Simulation and Hybrid Control of Robotic Marionettes
Professor Todd Murphey, Northwestern University, February 16, 2010.
Time and location: 4-5pm (540 Cory)

Marionettes are physically complex mechanisms characterized by significant nonlinearity, mechanical degeneracy, and many degrees of freedom. Nevertheless, puppeteers successfully control marionettes to imitate human motion and collaborate to create plays where marionettes physically interact. Choreography for marionette plays can be interpreted as a type of motion description language that helps manage the complexity of the dynamic system while still allowing one to successfully control it. Our approach to controlling marionettes is to mimic puppeteers by translating choreography into motor commands using a combination of simulation and hybrid optimal control techniques tailored for high dimensional nonlinear systems. I will additionally discuss some of the challenges in building a robotic marionette platform and discuss our collaboration with Disney to create reliable, automated marionettes. I will end the talk with a discussion of how we have applied techniques developed for the marionettes to a variety of applications, including hybrid observers for skid-steering and biomechanical simulation and control analysis of the human hand.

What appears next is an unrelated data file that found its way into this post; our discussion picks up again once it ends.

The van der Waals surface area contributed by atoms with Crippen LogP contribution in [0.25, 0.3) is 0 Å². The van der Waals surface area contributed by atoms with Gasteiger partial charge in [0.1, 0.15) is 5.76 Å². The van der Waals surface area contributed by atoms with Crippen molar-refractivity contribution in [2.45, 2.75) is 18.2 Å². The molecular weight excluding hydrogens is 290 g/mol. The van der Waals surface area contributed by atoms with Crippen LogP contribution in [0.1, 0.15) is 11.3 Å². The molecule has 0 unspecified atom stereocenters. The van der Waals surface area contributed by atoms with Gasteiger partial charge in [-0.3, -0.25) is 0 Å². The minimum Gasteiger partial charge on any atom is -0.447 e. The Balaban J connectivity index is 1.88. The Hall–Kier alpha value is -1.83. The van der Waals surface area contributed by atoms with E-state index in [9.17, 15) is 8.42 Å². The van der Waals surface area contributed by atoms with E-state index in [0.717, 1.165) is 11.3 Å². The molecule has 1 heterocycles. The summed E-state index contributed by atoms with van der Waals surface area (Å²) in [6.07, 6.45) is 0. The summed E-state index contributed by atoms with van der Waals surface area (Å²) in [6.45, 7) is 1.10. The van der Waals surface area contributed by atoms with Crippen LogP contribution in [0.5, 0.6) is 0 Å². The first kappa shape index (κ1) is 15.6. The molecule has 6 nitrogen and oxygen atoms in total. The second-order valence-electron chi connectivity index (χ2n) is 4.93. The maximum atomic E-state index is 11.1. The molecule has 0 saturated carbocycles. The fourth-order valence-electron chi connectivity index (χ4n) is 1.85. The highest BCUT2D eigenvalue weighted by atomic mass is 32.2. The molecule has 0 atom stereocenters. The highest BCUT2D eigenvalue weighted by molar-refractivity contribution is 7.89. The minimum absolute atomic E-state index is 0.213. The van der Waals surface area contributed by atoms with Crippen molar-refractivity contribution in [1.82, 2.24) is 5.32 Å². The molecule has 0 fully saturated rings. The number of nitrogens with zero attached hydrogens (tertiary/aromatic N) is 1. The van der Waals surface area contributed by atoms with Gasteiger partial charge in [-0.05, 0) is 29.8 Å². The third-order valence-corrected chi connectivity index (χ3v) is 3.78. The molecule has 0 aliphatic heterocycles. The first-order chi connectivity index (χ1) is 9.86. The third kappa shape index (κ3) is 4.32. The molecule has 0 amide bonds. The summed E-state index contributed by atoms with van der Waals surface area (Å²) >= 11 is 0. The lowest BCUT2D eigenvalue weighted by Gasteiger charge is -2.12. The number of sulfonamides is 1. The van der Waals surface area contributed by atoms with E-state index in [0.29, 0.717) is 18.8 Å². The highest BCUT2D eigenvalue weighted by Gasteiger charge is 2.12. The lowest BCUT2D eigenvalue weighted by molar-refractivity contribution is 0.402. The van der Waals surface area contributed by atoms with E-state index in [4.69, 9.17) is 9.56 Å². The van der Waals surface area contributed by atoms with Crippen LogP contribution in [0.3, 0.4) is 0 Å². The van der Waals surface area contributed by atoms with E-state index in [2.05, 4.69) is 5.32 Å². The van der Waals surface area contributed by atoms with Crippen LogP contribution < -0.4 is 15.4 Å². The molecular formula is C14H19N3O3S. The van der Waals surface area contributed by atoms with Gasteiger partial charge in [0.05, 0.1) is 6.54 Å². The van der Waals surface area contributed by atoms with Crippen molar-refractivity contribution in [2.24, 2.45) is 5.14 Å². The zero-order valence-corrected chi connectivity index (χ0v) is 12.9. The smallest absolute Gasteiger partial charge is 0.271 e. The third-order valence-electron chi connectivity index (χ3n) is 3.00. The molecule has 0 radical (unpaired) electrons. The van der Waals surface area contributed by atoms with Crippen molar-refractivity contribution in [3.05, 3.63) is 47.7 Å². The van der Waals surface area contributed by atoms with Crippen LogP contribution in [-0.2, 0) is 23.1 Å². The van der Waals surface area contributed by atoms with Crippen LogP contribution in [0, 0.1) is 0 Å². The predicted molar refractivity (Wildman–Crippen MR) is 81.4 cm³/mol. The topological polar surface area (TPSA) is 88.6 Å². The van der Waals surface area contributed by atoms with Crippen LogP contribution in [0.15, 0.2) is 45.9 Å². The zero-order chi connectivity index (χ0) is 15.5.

A Natural-Language-Based Approach to System Modeling—From the Use of Numbers to the Use of Word
Professor Lotfi A. Zadeh, UC Berkeley, February 09, 2010.
Time and location: 4-5pm (540 Cory)

Science deals not with reality but with models of reality. In large measure, scientific progress is driven by a quest for better models of reality. In science and engineering it is traditional to describe a model, M(S), of a system, S, in a mathematical language in which the objects of computation are numbers, functions, relations, equations, etc. The principal modeling languages are the language of differential equations, the language of difference equations, the language of probability theory, the language of finite-state machines and combinations of such languages. The predominant modeling language is the language of differential equations. Natural languages are rich but they are not employed as modeling languages because they lack precision.